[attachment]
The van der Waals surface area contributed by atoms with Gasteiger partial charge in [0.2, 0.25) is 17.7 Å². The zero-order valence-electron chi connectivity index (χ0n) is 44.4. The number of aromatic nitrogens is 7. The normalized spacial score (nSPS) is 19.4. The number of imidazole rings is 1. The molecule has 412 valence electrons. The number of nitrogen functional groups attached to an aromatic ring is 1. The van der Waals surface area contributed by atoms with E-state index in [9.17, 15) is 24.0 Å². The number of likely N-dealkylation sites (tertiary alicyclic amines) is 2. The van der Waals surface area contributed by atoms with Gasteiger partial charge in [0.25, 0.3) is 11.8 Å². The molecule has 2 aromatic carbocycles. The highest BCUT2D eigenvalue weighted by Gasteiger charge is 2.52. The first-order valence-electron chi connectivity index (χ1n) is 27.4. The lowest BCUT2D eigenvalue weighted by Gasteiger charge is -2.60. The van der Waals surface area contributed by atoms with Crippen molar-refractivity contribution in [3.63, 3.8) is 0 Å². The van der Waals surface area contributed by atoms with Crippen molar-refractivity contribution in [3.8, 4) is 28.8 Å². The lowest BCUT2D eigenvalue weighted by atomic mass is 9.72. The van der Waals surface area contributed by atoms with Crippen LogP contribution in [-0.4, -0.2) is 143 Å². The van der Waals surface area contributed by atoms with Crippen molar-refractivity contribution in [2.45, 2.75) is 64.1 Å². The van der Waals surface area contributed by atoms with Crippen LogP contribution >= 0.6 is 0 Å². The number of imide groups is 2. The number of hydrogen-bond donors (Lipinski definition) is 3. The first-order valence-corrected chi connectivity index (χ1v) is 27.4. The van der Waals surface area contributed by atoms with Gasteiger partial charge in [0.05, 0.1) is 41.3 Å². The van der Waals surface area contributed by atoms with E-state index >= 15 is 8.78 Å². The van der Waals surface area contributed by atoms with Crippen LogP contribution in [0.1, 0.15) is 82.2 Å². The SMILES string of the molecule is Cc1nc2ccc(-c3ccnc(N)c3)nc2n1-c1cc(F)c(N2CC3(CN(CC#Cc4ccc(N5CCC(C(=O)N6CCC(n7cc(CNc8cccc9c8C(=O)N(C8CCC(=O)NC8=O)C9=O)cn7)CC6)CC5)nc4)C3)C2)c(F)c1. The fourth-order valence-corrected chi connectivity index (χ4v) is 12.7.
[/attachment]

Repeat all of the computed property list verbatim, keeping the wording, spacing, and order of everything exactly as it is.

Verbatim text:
The van der Waals surface area contributed by atoms with Gasteiger partial charge in [0.2, 0.25) is 17.7 Å². The zero-order valence-electron chi connectivity index (χ0n) is 44.4. The number of aromatic nitrogens is 7. The normalized spacial score (nSPS) is 19.4. The number of imidazole rings is 1. The molecule has 412 valence electrons. The number of nitrogen functional groups attached to an aromatic ring is 1. The van der Waals surface area contributed by atoms with E-state index in [9.17, 15) is 24.0 Å². The number of likely N-dealkylation sites (tertiary alicyclic amines) is 2. The van der Waals surface area contributed by atoms with Gasteiger partial charge in [0.25, 0.3) is 11.8 Å². The molecule has 2 aromatic carbocycles. The highest BCUT2D eigenvalue weighted by Gasteiger charge is 2.52. The first-order valence-electron chi connectivity index (χ1n) is 27.4. The lowest BCUT2D eigenvalue weighted by Gasteiger charge is -2.60. The van der Waals surface area contributed by atoms with Crippen molar-refractivity contribution in [3.63, 3.8) is 0 Å². The van der Waals surface area contributed by atoms with Crippen molar-refractivity contribution in [3.8, 4) is 28.8 Å². The lowest BCUT2D eigenvalue weighted by atomic mass is 9.72. The van der Waals surface area contributed by atoms with Crippen LogP contribution in [-0.4, -0.2) is 143 Å². The van der Waals surface area contributed by atoms with Crippen molar-refractivity contribution in [2.45, 2.75) is 64.1 Å². The van der Waals surface area contributed by atoms with Crippen LogP contribution >= 0.6 is 0 Å². The number of imide groups is 2. The number of hydrogen-bond donors (Lipinski definition) is 3. The first-order valence-corrected chi connectivity index (χ1v) is 27.4. The van der Waals surface area contributed by atoms with Gasteiger partial charge in [0.05, 0.1) is 41.3 Å². The van der Waals surface area contributed by atoms with E-state index >= 15 is 8.78 Å². The van der Waals surface area contributed by atoms with Crippen LogP contribution in [0.1, 0.15) is 82.2 Å². The SMILES string of the molecule is Cc1nc2ccc(-c3ccnc(N)c3)nc2n1-c1cc(F)c(N2CC3(CN(CC#Cc4ccc(N5CCC(C(=O)N6CCC(n7cc(CNc8cccc9c8C(=O)N(C8CCC(=O)NC8=O)C9=O)cn7)CC6)CC5)nc4)C3)C2)c(F)c1. The fourth-order valence-corrected chi connectivity index (χ4v) is 12.7.